Source: Cleasby/Vigfusson, page b0368, entry 16
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KÆSIR, m. rennet from a calf's maw, used to curdle milk, for making cheese and skyr (q.v.), freq. in mod. usage. kæsis-gras, n., botan. butterwort, pinguicula, Hjalt.


Source: Cleasby/Vigfusson, page b0459, entry 27
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ný-görfing, f. a novelty, innovation, Ann. 1347, Fs. 76. 2. a gramm. term, a new trope or figure of speech, esp. of poët, circumlocutions not founded on ancient usage or old mythol. tales, but drawn from the imagination of the poet; thus, calling the tears the 'rain, shower, pearls of the eyes' would be 'nýgörving,' as also calling the sword a 'snake, ' the sheath its 'slough, ' Edda (Ht.) 123; skjöldr er land vápnanna, en vápn er hagl eða regn þess lands ef nygörfingum er ort, Edda 90. II. mod. in a bad sense, whence ný-görfingr, m. of a person, an innovator, Pál Vídal. Skyr. passim; of a thing, new-fangledness, novelty, nýgörfings-ligr, adj. new-fangled.


Source: Cleasby/Vigfusson, page b0469, entry 14
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OSTR, m. [prob. identical with jastr, the Engl. yeast, dropping the initial j; ostr is a word common to all the Scandin. languages (Dan.-Swed. ost), instead of the Saxon and Germ. cheese, cese (käse), which were no doubt borrowed from the Lat. caseus] :-- cheese; slátr, skreið ok ostar, Háv. 53; smjör ok ost, Nj. 74; þeir höfðu skyr ok ost (of a supper) ... hann bargsk lítt við ostinn, he went slowly on with the cheese, Eb. 244; þar vóru tveir diskar fram settir, þar var eitt skamrifs-stykki á diski hverjum ok forn ostr til gnægta, Fbr. 37; Geysu dætr skáru akkeri af osti, ok sögðu at þau mundi fullvel halda herskipum Haralds konungs ..., Fms. vi. 253; konan hafði einn ostinn í brott, one cheese, Bs. i. 247; ef þeir selja ær til osts, Grág. ii. 309. COMPDS: ost-fjórðungr, m. a weight of cheese, Vm. 28. ost-gjald, n. a tax payable in cheese, D.I. i. 248. ost-hleifr, m. a cheese, Ísl. ii. 351, Fs. 146, Vm. 28. ost-hlutr, m. a slice of cheese, Fbr. 38. ost-kista, u, f. a cheese-press, Nj. 76 (in which cheese was made). ost-tíund, f. a tithe paid in cheese, D.N. iii. 30. ost-tollr, m. = ostgjald; þangat liggr osttollr millum Botnsár ok Hvítskeggs-hvamms af skatt-mönnum ok búprestum, Vm. 59; for a duty payable in cheese see Vm. 28 (each farm having to pay a cheese), D.I. i. 248.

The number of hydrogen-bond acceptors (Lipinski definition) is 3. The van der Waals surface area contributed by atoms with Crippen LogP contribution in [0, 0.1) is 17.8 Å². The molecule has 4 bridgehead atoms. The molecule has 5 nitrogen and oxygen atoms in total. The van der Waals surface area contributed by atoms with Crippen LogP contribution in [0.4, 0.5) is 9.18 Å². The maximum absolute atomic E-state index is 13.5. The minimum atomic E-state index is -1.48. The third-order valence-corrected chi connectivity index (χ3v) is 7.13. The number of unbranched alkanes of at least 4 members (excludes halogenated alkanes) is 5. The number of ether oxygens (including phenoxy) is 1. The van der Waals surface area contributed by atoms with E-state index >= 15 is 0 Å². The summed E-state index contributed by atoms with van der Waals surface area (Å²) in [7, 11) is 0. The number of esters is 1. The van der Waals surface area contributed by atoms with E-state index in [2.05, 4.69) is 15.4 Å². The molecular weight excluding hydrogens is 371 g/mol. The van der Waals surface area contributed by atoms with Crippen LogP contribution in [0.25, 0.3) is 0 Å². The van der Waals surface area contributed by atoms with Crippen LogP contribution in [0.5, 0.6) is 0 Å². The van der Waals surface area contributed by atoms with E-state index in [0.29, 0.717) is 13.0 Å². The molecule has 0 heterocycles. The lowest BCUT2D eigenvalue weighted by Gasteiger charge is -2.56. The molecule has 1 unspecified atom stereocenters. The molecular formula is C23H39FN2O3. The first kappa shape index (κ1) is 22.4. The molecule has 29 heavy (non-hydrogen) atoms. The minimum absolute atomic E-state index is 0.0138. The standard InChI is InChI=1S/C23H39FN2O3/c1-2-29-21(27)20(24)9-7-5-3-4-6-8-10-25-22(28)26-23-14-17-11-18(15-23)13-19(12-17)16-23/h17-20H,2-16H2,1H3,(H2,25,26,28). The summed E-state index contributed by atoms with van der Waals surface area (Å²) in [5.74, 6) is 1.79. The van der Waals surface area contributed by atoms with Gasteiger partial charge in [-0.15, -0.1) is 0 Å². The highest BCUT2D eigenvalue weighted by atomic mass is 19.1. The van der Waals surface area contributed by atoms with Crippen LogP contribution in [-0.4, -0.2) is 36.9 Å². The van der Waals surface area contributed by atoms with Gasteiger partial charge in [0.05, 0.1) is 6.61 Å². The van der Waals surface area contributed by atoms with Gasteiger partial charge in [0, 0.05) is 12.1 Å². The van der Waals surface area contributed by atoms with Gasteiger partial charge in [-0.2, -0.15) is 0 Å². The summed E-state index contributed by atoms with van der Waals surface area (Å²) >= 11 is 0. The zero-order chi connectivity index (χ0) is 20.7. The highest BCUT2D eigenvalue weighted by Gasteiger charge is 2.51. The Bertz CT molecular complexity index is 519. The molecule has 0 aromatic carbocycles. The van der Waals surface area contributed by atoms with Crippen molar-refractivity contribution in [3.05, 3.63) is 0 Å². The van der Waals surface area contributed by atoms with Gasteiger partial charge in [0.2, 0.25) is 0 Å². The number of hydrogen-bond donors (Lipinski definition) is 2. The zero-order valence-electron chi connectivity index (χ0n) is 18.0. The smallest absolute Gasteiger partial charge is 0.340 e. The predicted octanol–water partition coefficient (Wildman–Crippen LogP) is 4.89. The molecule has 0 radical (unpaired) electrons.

Source: Cleasby/Vigfusson, page b0540, entry 29
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SKATTR, m. [Ulf. renders GREEK, GREEK, and GREEK all by skatts; A.S. sceat = a coin; O.H.G. scaz, whence mod. Germ. schatz; scatt is an old Danish tax still paid in Shetl.; Dan. skat] :-- tribute, Fms. i. 157, Hkr. i. 58, Nj. 8; svarinn Hákoni ok Magnúsi Noregs konungum land ok þegnar ok æfinligr skattr á Íslandi, Ann. 1262, cp. 1263, 1264: allit., leigt Ísland með sköttum ok skyldum um þrjá vetr, 1361; allan Noreg með sköttum ok skyldum, Fms. i. 3; Róma-skattr, Peter's pence: the phrase, skatt vel ek honum harðan, pay him hard tribute, Orkn. 20 (ironically, in a verse on piling stones over a slain king): in Icel. the tax paid to the king was levied on the franklins (skattbændr), as described in Jb. 52, 53. 2. in mod. usage any taxes and dues are called skattr. II. a share or portion of food, a breakfast is in Icel. called skattr, prob. corrupted from skamtr, skamta; skyr og rjóma í litla skattinn.


Source: Cleasby/Vigfusson, page b0564, entry 1
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Sturl. iii. 97. skyr-kyllir, m. a 'curd-bag;' skyr í húðum ok bundit fyrir, þat kölluðu menn skyrkylla, Grett. 107 A. skyr-kýll, m. = skyr-kyllir, Grett. l.c.


Source: Cleasby/Vigfusson, page b0567, entry 36
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sletta, t, [from slá, slag, as a kind of iterative], to slap, dab, with dat.: of liquids -- skvetta, taka spann fullt vatns ok sletta á þau, N.G.L. i. 358; hann þreif upp skyrkyllinn ok sletti framan í fang hans, Grett. 66 new Ed.; hann sletti í munn sér skegginu, he slapped the beard into his mouth, Dropl. 25; heir slettu eptir henni svipu, Bs. i. 453; hann sletti flötu sverðinu um herðar honum, slapped him with the flat of the sword, Sturl. ii. 60, Fas. iii. 102, Þorf. Karl. 428; slettust fitjarnar um hellis-gólfit, Fas. iii. 386: þeir mega sletta skyrinu sem það eiga, see skyr: in mod. usage sletta expresses bespattering with slabby matter, skvetta with pure fluids.


Source: Cleasby/Vigfusson, page b0727, entry 12
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YSTA, t, [ostr], to curdle; ysta mjólk, to curdle milk, in making cheese or 'skyr.' 2. impers., mjólkina ystir, the milk curdles, or, 3. reflex., þat ystisk sem mjólk, Pr. 472.